The shareholder activism that’s encouraging asset sales at DuPont Co. (DD) and Dow Chemical Co. (DOW) in the U.S. has the potential to spread to Europe’s chemical industry, according to an executive at Cevian Capital AB.
“I expect a number of more aggressive U.S. investors to play a bigger role here,” said Harlan Zimmerman, a senior partner at the Swedish activist fund, which has about $15 billion in assets, including a stake in British electronic chemicals producer Alent Plc. (ALNT) “Some are screening European companies as well as American ones.”
DuPont Co. is under pressure from Nelson Peltz’s Trian Fund Management LP. Two months after the activist disclosed a stake, the Wilmington, Delaware-based company said it would spin off performance chemicals to boost investor returns. At Dow Chemical, the largest U.S. producer by sales, the addition of Daniel Loeb’s Third Point LLC as a shareholder has been accompanied by calls to spin off commodity-chemical assets.
Similar agitation may occur soon at European companies, though in gentler campaigns, according to James Knight and Heidi Vesterinen, analysts at Exane BNP Paribas. Cevian’s Zimmerman said that’s because of Europe’s tight governance rules and a different investor culture. As a result, his firm has a more conciliatory style.
“If you are a large shareholder, you’ll have a seat at the table without having to resort to hostile campaigns,” he said in an interview. “It’s then a question of whether you have the experience, skill set and track record to be influential.”
The firm usually takes a 5 percent to 20 percent stake and becomes “deeply engaged” with executives. The companies often face challenges that investors with a short-term focus can’t endure, said Zimmerman, who is based in Stockholm.
Cevian owns a stake in German steelmaker ThyssenKrupp AG and has pressed for a seat on the supervisory board. The investor wants to help make the company more profitable rather than “implement strategic objectives,” ThyssenKrupp said in March.
“We have no need to use tactics like some U.S. hostile activists, such as trying to publicly shame companies into submission,” Zimmerman said. Cevian sometimes plays “anchor investor,” helping executives “look past the short term to do the right thing for the long term.”
Kurt Bock, chief executive officer of Germany’s BASF SE (BAS), the world’s biggest chemical company, said he is doing more investor relations to ensure shareholders that the company’s assets fit together well.
BASF has felt ripples of activism, with “isolated events where some of these folks pop up and look for opportunities,” Bock said in May.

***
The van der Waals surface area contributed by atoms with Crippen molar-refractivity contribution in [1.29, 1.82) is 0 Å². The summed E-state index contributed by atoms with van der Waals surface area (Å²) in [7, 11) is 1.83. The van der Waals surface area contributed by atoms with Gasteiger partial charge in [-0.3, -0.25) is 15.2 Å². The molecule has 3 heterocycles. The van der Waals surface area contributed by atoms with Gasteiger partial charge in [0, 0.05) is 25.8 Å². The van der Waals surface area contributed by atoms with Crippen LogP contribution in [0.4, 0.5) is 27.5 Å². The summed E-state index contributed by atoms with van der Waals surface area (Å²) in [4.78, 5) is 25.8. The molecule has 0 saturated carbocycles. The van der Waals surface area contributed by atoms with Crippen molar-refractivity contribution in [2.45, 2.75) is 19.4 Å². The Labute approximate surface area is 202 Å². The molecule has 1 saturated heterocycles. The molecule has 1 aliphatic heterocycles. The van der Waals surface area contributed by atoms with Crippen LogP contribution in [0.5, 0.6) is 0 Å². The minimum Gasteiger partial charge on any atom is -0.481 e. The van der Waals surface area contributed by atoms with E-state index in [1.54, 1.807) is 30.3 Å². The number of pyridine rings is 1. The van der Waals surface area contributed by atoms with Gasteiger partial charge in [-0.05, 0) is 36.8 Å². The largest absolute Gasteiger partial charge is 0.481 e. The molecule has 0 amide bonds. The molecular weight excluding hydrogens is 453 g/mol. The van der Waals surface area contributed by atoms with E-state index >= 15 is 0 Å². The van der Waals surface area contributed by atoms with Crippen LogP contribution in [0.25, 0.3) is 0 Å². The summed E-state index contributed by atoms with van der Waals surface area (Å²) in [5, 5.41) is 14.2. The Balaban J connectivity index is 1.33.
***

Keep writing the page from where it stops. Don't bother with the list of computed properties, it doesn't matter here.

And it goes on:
“Sometimes they come with ideas, asking in what I would describe as a constructive way, does this or that work,” he said. “So far, it looks like they understand the BASF story.”
That contrasts with the experience at Ashland Inc. (ASH) Two months after Jana Partners LLC disclosed a stake last year, the Covington, Kentucky-based chemical maker began a review that resulted in the sale of a water-technology unit for about $1.8 billion. Most proceeds will be returned to investors through share buybacks.
In Europe, Royal DSM NV (DSM) is ripe for activism because it’s the “starkest” example of “locked-in” value in the industry, with little synergy between its nutrition and materials divisions, according to Exane BNP’s Knight and Vesterinen.
With products spanning ingredients for baby food, resins for paint and plastics used in Mercedes-Benz cars, DSM may get pressure to split, the analysts said. The Heerlen, Netherlands-based company, the world’s largest vitamin maker, is valued at about $12.7 billion.
A DSM spokesman declined to comment on shareholder pressure and the shares were little changed at 51.44 euros as of 1:51 p.m. in Amsterdam.
While activism in Europe is rare, with 24 cases since 2012, companies targeted are often larger than in the U.S., law firm Freshfields Bruckhaus Deringer said in a January report. Size is no defense if a company is sitting on cash or underperforming assets, partner Piers Prichard Jones said.
BASF may be protected by its factory setup, a complex web in which byproducts at one plant become feedstock for another.
In Ludwigshafen, a pipeline for a compound used in fibers and coatings snakes overhead, feeding disparate operations at a plant that’s the size of all of Manhattan south of Times Square.
“It has like a kidney function,” CEO Bock said. And it may limit opportunities to separate portions of BASF. “Sometimes I have a day dream, if we had only one product. It would be kind of cute. It’s a bit more complex in our case.”
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